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510k clearance is required for all non-exempt medical devices that fall into risk Class II. The 510k clearance process is the most common pre-market pathway used by medical device companies to legally sell products in the US, as data from the FDA shows that:
Medical device companies that wish to sell their products in the United States are under the regulatory jurisdiction of the United States Food and Drug Administration (FDA). The FDA is responsible for authoring and enforcing the medical device quality system regulations (QSR), found in 21 CFR Part 820 of the Code of Federal Regulations. Under the FDA QSR, medical device companies who wish to sell their products in the United States must engage in a marketing pathway process, with the specific pathway depending on the medical device's risk classification category.
Medical device companies are responsible for submitting a 510k notification to the FDA whenever a premarket approval application (PMA) is not required, and unless the device is exempt from the 510k requirements of the Food, Drug and Cosmetic (FD&C) Act.
The goal of a FDA 510k submission is to demonstrate that the device being brought to market is at least as safe and effective to another legally marketed medical device. This is also known as demonstrating "substantial equivalence".
To obtain 510k clearance, a medical device company must choose a predicate device that either has the same intended use and technological characteristics as your new device, or must choose a predicate device with the same intended use as their device and demonstrate that their product is equally safe and effective for the user as the predicate device.
When a medical device company submits an FDA 510k notification for review, their goal is to demonstrate substantial equivalence with a predicate device that is already on the market. The FDA defines specific criteria for substantial equivalence, which a manufacturer must show in order to receive 510k clearance. A device is considered substantially equivalent to the chosen predicate device if it:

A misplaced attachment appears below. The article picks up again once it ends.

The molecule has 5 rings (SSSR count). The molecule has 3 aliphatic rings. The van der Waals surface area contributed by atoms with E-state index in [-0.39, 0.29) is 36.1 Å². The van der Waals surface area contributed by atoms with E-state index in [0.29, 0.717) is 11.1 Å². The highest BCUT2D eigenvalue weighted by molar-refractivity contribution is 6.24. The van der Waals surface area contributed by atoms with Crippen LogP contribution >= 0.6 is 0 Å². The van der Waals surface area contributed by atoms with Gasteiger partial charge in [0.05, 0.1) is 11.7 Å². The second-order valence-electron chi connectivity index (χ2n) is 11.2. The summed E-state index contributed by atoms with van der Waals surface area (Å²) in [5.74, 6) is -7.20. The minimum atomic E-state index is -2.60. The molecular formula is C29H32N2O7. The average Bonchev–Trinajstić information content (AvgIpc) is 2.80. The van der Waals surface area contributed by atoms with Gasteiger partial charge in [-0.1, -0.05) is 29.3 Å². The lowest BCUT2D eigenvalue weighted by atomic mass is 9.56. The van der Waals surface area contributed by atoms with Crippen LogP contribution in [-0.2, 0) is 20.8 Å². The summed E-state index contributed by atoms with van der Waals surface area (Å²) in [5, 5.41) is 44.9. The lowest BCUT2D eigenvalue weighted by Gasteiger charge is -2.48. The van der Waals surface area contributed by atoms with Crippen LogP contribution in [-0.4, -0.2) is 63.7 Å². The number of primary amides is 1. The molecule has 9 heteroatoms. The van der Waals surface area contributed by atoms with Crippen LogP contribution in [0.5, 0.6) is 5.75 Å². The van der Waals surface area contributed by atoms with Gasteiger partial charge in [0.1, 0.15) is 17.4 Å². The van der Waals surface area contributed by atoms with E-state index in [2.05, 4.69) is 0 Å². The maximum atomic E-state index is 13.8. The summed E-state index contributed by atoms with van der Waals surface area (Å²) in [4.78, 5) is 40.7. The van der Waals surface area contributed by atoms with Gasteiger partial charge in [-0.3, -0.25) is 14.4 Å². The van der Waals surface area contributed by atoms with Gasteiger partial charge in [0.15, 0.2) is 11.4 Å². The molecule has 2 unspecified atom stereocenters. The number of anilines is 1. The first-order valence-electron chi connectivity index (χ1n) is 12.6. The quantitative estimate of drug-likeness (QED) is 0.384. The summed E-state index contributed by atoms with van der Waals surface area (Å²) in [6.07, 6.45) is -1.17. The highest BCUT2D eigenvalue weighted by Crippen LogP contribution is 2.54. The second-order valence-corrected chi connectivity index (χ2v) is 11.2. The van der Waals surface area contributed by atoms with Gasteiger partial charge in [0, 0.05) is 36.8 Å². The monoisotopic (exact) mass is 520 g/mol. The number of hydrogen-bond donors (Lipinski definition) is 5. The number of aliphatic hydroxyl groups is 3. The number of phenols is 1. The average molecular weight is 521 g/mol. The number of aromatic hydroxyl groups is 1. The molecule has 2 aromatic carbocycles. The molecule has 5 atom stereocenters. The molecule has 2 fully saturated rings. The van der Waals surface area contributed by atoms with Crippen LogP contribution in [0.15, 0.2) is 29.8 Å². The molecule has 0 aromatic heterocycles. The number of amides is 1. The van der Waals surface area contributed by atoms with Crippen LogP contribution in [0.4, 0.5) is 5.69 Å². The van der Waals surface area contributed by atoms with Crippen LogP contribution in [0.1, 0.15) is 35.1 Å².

Medical devices marketed in the United States must either be cleared or approved by the FDA, unless certain exemptions apply.
Cleared medical devices are those that have been determined to be substantially equivalent to another legally marketed device through the FDA 510k pre-market submission process.
An approved medical device means that the FDA has approved a PMA or HDE application for the device. These reviews are more detailed and require more evidence than 510k submissions due to the riskier nature of the devices involved.
In 21 CFR Part 807.87, the FDA outlines the required contents for an FDA 510k submission. The FDA 510k submission requirements include extensive technical documentation such as proposed labeling, sterilization and shelf life data, biocompatibility research, animal, clinical and bench performance testing and other technical evidence needed to establish substantial equivalence and receive FDA 510k clearance.
Medical device companies can take advantage of Greenlight Guru's medical device QMS software has a purpose-built document management workflow to help speed up reviews, clearances, and approvals by keeping all records and procedures organized, up-to-date and always accessible to the right people. These and other features of the cloud-based platform make it easy for companies to establish substantial equivalence, achieve FDA 510k clearance and get products to market faster.
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